Happy Tuesday Loves!
After watching a few YouTube videos, and doing a little research on bag making, I am happy to share some tips learned as well as the materials and resources needed to create your own wooden or acrylic handle tote bag. I have been wanting to learn a little bit more about bag making and since I am home for a few weeks, I decided to take advantage of the time. When I saw a great deal (50% off) on mybluprint, I quickly signed up as I knew I would get my money’s worth. My daughter loves to cook and bake and I know she will truly enjoy watching videos and baking over Spring Break. I decided to start my bag making adventure and was able to finish up 2 courses and is working on my 3rd.
The courses that I completed on mybluprint are: – Learn to Sew Simple Bags – Nicole Vasbinder – Building Better Bags: Interface and Structure – https://sewsweetness.com I am half way through Essential techniques for better bags with Lisa Lam and plan to finish this course up before making tote bag #3.
Supplies NEEDED ARE: Exterior Fabric: quilt weight cotton, denim, selected home decor, linen cotton blend, ankara wax cotton, oil cloth (water resistant bag) Interior/Lining fabric – cotton Denim needle Bag handle: (Pacific Trimming or Joann Fabric (Handle used here) Circle diameter must be at least 6 inches or more. Rectangular handle at least 5 to 6 inches no more than 7) Interface – heavy weight (fusible or sew in) Fusible fleece or home decor interface Pins/wonder clips Marking tool Cutting tool (rotary cutter or scissors) Quilter ruler, regular ruler seam gauge Curve ruler – flushed handle Cotton thread (HEAVY DUTY)
Fabric and Hardware Selection:
Select a non-stretch woven fabric that has one direction print. For example, a fabric with animals going in all direction (up, down, sideways) may not look good on the bag. Select a fabric that can press well and is not affected by heat. Select a cotton lining fabric that compliments or highlights your main fabric. Solid is always safe when working with a print. Select the right hardware based on your personal taste and style. An oversize handle may not work with a small size bag.
INTERFACE IS KEY!
Choose the interface based on the structure you are looking for with your bag. If you want a tote bag with a great structure, a lightweight interface will not work. Ensure that stressed areas such as snaps and handles are reinforced with the interface. Test your fabric and interface first on a small scrap. Decide on the right color interface to use for your interface. If your fabric is dark, you may want to use black interfacing. If your fabric is light or white, black interfacing may distort the color. For example, the white fabric may look gray if black interfacing is used. When working with the interface, start pressing apart at the center and work your way out. Use a pressing cloth if need be. PRESS, PRESS, PRESS, it hides your little imperfections. Trim interfacing from seams to avoid bulky seams. (Cut interface without the seam allowance) Sewing your bag! Use high-quality thread with a denim needle for thicker fabric and wonder clips instead of pins. To avoid skip stitching, use a walking or adjust the tension on your machine.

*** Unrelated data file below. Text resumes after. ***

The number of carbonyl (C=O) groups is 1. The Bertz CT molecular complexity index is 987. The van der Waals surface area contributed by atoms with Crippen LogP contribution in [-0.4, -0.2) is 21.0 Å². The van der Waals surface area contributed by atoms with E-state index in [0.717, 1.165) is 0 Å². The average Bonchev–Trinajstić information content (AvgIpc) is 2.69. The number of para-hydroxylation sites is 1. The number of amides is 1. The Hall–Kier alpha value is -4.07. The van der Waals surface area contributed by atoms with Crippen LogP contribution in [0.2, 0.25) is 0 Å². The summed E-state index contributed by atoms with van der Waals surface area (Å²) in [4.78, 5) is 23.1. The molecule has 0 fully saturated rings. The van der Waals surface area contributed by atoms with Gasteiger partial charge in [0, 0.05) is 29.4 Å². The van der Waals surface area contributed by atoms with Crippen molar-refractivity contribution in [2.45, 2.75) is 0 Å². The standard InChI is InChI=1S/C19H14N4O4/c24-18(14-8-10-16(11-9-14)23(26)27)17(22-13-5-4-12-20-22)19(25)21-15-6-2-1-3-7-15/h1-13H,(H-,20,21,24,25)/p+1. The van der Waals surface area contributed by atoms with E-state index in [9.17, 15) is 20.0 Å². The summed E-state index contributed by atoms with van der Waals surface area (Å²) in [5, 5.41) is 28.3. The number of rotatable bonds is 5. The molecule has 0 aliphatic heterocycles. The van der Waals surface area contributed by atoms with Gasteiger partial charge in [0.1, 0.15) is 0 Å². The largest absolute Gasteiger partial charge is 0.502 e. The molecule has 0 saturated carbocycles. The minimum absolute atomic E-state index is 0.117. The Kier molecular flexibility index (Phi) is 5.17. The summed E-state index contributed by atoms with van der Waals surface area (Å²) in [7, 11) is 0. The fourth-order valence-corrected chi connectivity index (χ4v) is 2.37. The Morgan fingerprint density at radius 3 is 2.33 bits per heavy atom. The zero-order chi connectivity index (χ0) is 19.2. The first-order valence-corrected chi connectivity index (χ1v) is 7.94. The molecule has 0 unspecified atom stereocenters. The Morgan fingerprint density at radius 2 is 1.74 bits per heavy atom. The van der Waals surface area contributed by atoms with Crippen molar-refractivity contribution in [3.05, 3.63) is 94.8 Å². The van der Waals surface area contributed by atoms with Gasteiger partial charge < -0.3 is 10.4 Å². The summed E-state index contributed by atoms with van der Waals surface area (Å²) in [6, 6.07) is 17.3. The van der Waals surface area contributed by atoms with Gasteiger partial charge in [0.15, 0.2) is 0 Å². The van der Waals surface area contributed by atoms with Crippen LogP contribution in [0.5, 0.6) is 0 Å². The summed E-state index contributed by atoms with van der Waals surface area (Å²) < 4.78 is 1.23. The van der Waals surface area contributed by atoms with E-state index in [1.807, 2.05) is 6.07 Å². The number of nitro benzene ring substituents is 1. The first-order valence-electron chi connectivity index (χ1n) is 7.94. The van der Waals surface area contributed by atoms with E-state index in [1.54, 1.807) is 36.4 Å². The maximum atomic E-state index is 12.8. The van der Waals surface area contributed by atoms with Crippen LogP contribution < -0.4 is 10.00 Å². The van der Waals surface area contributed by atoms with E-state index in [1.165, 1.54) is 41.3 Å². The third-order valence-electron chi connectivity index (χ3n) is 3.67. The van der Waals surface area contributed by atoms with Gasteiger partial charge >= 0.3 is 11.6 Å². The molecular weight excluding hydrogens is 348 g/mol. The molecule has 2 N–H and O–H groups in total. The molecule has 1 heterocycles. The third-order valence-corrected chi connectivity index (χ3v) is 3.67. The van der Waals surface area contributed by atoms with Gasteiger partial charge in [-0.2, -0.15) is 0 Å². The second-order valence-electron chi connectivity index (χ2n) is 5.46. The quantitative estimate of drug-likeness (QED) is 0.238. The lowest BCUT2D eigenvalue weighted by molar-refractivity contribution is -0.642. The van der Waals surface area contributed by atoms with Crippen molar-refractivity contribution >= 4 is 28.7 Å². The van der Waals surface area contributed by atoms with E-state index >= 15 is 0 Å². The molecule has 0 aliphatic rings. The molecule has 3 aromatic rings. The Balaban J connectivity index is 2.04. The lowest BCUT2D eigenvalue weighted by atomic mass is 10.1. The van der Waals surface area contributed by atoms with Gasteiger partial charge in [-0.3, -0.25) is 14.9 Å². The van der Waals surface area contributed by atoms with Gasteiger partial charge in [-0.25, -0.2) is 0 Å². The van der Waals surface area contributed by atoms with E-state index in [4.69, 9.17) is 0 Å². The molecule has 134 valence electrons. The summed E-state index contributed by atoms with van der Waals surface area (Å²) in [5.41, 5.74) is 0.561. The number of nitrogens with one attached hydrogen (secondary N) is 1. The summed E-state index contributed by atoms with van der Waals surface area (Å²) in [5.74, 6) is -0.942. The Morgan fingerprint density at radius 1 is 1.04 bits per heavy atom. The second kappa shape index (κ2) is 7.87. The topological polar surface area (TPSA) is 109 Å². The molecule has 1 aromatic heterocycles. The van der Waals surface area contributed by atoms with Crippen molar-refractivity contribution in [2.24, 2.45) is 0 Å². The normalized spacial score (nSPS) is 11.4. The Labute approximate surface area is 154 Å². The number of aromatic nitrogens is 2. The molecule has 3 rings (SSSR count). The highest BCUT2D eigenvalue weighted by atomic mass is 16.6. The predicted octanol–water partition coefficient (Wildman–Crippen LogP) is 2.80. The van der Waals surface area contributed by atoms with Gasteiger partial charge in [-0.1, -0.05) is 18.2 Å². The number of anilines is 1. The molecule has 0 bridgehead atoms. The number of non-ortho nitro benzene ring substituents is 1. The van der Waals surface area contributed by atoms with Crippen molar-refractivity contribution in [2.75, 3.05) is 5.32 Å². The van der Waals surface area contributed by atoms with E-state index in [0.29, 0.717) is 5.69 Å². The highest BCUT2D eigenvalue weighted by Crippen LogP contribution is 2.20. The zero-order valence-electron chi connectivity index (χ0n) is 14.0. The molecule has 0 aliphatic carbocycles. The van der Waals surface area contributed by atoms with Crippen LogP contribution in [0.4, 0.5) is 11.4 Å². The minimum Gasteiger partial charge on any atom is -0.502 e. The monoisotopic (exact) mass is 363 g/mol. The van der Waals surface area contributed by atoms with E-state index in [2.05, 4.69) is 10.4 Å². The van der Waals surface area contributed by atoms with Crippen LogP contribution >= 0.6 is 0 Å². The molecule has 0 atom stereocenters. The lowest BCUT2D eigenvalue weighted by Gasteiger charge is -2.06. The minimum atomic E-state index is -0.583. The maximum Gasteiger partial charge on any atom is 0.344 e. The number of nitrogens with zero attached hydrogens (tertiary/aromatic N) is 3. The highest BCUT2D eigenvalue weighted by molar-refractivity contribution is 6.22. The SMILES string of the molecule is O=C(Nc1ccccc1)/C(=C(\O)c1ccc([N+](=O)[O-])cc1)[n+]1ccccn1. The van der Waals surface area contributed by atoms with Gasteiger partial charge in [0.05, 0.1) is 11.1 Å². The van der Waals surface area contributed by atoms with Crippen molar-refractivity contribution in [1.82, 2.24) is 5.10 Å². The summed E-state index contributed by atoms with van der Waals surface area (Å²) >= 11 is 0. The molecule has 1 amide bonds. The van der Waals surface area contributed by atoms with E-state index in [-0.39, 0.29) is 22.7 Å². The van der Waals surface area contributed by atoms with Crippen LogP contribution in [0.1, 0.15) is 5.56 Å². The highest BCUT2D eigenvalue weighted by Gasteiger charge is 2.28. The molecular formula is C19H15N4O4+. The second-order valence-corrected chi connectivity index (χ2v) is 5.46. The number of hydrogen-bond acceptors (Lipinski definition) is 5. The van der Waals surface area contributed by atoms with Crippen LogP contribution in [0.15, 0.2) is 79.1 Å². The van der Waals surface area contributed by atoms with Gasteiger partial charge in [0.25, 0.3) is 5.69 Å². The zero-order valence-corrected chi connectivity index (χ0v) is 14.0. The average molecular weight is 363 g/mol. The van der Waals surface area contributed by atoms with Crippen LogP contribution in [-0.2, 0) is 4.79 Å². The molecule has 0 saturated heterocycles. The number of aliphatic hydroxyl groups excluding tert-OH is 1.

Here are some great videos to watch in preparation to create your bag. HOW TO SEW A BASIC TOTE BAG Attach handle first to each piece of outer fabric. Press seams and add the interface after you sew your outer fabric. Remember interface is 1/2 inch less than main fabric to reduce bulk in the seams. You can either cut the 1/2 inch later or before. Make sure you leave a hole in your lining big enough for your handle!
My pocket on bag #2 is 9 inches wide by 7 inches long (INCLUDED SEAM ALLOWANCE). Finished pocket measurement is 8 x 6 inches perfect for cell phones or keys. Create any size you want based on your personal style. Attach pocket to lining first before sewing up your bag making sure your pocket is balanced by ensuring the distance from the left and right of the pocket is the same. The easiest way is to measure the distance across where the top of the pocket will be placed. Subtract the width of your pocket and then divide by 2 to find out the distance from the left to the right.
HOW TO ADD A ZIPPER POCKET I plan to try this method and will share any tips later in my next blog post.
I did not draft a paper pattern and directly drafted the measurements on the fabric. For a beginner, I would definitely recommend drafting each piece on paper first and cutting your fabric. Please feel free to send me any tips, suggestions or even questions that you may have. Be sure to check out my IGTV tutorial on Instagram to create and draft your pattern. I will also share a step by step tutorial on how to draft your own bag pattern and lining with facing on Thursday.
Thank you so much for reading and don’t forget to check out my latest Fabricmart blogpost!
One Love, Marica